The first six RCAF squadrons included – H.Q. at Ottawa, No. 1 Flying Station, Camp Borden, [training]  No. 1 Operations Wing, Winnipeg, [which you have in your photos] and No. 3 Operations [photo] Squadron, Rockcliffe, Ontario, [which became the first to test and develop photographic equipment in Canadian aircraft] Wow, you have all these first images, taken by No. 3 RCAF Photo Unit, pure gold my friend. This is huge to me, and I’m sure someone in Ottawa will be in contact with you.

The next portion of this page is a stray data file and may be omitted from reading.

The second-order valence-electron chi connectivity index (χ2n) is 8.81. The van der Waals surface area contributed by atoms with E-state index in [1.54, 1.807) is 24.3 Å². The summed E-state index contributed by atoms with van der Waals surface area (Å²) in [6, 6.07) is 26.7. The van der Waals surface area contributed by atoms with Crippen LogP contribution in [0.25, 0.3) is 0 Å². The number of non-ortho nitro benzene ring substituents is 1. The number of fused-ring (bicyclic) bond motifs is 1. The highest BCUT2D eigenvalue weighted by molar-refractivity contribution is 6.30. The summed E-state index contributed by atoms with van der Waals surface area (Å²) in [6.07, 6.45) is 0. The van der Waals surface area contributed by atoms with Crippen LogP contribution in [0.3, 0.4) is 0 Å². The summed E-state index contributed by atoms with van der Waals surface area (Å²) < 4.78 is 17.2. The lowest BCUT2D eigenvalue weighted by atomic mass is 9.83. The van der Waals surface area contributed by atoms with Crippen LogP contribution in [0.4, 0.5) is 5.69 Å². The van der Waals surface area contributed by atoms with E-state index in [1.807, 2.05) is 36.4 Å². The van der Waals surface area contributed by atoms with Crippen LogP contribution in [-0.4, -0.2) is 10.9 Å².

Attached you will find the aircraft info. from the book “RCAF Squadrons and Aircraft” National Museum of Man, Ottawa, 1977.

On 1 July 1927, the Directorate of Civil Government Air Operations [DCGAO] took over all air operations, which became Federal Government aircraft, etc. It was in fact a ‘paper’ air force and the RCAF did most of the work.

You have captured and preserved that small forgotten part of our early [first] RCAF squadron history. They were a photo section, so, they had lots of film, etc. paid by the Canadian government, that saved our history.

This is huge, keep up the good work, your site is doing so much good for Canadians.

Clarence


It made my day!